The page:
In the midst of record low unemployment, many states are nonetheless struggling with ongoing skills gaps -- shortages of workers with the right skills for in-demand jobs.
At the start of 2019, according to the Department of Labor, as many as 7.3 million jobs remained unfilled. These included a substantial number of “middle-skill” jobs requiring some schooling beyond high school but not a four-year degree. They were in fields such as health care, IT, welding and truck driving. The American Trucking Associations, for instance, reported a shortage of 50,000 drivers in 2017.
One reason these gaps exist is underinvestment in career and technical education. Of the more than $139 billion in annual federal student aid spending for higher education, just $19 billion goes to career and tech ed. Students generally can’t use federal Pell Grants to fund short-term, non-college-credit training programs, such as for welding certifications and commercial drivers’ licenses. Federal dollars under programs such as the Workforce Innovation and Opportunity Act are typically limited to the lowest-income workers.
Two states, however, have programs that show how valuable occupational credentials can be. Already, these initiatives are generating big returns by raising workers’ wages, closing skills gaps and driving economic development -- and at a price much cheaper than “free college,” another higher-ed funding idea that’s gained popularity in recent years.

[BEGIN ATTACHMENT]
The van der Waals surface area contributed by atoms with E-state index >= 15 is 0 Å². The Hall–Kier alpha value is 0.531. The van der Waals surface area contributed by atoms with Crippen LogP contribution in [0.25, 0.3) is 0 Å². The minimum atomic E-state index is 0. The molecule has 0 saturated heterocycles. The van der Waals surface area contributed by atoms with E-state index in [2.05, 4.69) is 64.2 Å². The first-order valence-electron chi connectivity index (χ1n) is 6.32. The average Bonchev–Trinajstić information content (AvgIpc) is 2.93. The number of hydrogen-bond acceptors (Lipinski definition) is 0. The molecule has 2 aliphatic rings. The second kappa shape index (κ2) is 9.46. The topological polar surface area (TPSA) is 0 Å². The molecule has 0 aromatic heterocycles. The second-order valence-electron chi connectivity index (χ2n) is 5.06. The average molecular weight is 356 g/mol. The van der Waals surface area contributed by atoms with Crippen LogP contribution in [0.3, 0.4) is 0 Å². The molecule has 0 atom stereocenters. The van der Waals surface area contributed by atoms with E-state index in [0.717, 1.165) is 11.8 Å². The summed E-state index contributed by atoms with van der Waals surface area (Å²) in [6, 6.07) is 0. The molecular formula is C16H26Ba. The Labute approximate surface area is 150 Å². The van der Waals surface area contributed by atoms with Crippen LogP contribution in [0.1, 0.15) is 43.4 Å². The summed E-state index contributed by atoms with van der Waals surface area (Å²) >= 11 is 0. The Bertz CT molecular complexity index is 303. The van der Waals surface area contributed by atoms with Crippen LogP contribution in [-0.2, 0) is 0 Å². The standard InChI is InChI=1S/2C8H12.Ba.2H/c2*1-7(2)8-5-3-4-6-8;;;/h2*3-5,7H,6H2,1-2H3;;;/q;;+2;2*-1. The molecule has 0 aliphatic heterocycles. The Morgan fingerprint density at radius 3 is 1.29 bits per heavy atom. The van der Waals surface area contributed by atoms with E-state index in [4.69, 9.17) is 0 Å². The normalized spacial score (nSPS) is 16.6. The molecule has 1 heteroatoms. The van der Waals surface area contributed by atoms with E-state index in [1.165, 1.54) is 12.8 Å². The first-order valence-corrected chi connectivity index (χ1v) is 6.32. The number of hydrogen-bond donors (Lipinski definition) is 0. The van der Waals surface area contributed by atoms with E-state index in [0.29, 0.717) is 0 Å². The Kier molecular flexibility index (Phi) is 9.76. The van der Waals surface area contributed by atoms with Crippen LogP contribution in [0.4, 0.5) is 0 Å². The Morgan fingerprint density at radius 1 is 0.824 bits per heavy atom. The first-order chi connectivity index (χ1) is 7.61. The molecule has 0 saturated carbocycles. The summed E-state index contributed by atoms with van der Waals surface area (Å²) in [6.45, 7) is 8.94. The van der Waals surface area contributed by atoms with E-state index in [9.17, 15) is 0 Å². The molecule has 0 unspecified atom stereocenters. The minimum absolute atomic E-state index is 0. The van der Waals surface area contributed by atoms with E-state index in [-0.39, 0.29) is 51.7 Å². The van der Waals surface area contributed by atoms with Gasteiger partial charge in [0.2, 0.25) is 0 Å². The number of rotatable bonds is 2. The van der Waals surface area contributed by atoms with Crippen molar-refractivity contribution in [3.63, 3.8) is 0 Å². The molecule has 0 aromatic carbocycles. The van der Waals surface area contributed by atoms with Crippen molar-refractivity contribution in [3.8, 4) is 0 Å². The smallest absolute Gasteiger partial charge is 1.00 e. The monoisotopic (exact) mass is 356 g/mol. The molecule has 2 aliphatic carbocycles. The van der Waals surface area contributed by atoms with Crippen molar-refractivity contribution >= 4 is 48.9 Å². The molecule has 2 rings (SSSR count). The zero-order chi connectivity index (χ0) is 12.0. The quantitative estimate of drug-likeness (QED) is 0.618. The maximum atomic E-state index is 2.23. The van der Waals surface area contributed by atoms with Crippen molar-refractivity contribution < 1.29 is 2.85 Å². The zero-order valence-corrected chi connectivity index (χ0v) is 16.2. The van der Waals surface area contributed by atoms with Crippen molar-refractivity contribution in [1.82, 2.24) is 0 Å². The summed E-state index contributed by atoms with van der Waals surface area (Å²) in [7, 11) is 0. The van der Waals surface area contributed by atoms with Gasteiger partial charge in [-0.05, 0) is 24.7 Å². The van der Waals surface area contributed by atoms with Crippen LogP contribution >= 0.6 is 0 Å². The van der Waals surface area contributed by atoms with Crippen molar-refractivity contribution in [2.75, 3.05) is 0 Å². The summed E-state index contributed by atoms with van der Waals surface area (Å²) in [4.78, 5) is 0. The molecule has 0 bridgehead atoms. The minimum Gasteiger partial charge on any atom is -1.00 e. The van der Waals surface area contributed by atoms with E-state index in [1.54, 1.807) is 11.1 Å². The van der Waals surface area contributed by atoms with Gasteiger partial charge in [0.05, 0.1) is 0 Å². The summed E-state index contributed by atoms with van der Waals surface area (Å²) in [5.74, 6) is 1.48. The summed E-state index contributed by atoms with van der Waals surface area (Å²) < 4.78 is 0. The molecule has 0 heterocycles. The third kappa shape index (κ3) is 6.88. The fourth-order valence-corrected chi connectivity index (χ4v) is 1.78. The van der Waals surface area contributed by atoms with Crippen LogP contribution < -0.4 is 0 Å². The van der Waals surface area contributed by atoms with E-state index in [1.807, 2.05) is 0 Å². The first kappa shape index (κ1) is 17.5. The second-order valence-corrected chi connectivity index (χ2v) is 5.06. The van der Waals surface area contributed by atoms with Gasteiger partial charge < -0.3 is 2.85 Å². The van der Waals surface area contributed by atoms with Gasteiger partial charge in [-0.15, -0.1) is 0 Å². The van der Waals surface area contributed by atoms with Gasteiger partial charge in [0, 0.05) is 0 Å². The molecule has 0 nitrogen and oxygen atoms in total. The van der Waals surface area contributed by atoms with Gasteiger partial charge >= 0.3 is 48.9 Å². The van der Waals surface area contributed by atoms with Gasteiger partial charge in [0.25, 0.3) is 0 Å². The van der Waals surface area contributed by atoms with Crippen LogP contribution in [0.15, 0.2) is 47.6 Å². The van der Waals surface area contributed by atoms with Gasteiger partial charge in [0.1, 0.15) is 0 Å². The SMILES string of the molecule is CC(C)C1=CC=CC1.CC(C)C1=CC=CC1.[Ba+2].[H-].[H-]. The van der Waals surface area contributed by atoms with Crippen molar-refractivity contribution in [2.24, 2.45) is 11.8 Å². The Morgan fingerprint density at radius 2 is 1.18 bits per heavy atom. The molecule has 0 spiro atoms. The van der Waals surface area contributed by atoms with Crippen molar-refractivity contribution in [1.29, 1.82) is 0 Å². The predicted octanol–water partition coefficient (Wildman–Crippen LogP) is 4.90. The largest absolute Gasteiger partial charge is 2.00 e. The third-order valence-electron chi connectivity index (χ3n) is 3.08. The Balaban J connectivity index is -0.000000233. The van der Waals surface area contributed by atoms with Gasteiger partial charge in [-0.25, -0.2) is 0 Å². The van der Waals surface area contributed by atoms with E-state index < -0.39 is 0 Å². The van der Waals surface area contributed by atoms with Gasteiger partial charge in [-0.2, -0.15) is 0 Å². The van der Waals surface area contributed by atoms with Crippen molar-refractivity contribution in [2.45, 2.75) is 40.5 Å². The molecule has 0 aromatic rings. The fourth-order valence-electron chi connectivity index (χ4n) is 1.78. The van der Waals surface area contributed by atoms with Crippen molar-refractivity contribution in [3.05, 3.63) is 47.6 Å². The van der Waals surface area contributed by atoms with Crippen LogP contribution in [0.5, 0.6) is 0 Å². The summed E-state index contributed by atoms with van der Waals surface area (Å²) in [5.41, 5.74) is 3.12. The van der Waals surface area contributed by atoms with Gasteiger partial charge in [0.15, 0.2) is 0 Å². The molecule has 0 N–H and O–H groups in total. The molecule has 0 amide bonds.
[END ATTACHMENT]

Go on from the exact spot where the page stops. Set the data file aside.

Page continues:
In Virginia, the state’s New Economy Workforce Credential Grant Program covers two-thirds of the cost of a credentialing program, up to $3,000 per student. It’s a pay-for-performance model, so community colleges and other training providers don’t get paid until a student completes a class and obtains an approved credential aligned with the state’s annual “hot jobs” list. So far, about 8,000 Virginians have earned credentials through the program since its launch in 2017.
In Iowa, the Gap Tuition Assistance Program pays tuition, books and fees for lower-income students pursuing credentials from approved programs. In 2018, about 2,400 students applied, and 1,000 were accepted. The program boasts an 89 percent completion rate.
Both programs aim to reach workers who don’t qualify for federal aid. “Back in the days when a welding class was going to cost an individual $4,000, someone who was struggling to make ends meet would not come to us,” says Elizabeth Creamer, vice president of the Community College Workforce Alliance in central Virginia. “Now they can.”
Funding credential attainment has been a smart investment in these states -- for workers, for businesses and for the public purse. “These are great programs for moving somebody who could be a public burden or isn’t really on track for a good career into getting the skills they need in a high-demand area,” says Jeremy Varner, administrator of the Division of Community Colleges and Workforce Preparation for the Iowa Board of Education. “It’s giving folks economic opportunity they otherwise wouldn’t have and at the same time meeting the very profound industry labor market needs that exist.”
In Iowa, which allocates about $2 million to the program annually, workers who earned a credential and found a job in a new industry increased their wages an average of 37 percent, according to the state’s analysis. Workers who moved from agriculture to manufacturing raised their wages by as much as 138 percent.
In Virginia, Creamer says her graduates see average wage increases of between 20 and 45 percent as they go on to good-paying jobs at regional powerhouses such as Amazon, Altria and DuPont. Results like these are one reason Virginia is growing its investment from $4.5 million in 2017 to a projected $13.5 million by 2020. The program has also encouraged the state’s community colleges to build better partnerships with local businesses so they can produce the talent companies need. “We’re not just training and hoping someone gets a job,” says Creamer. “We know they will.”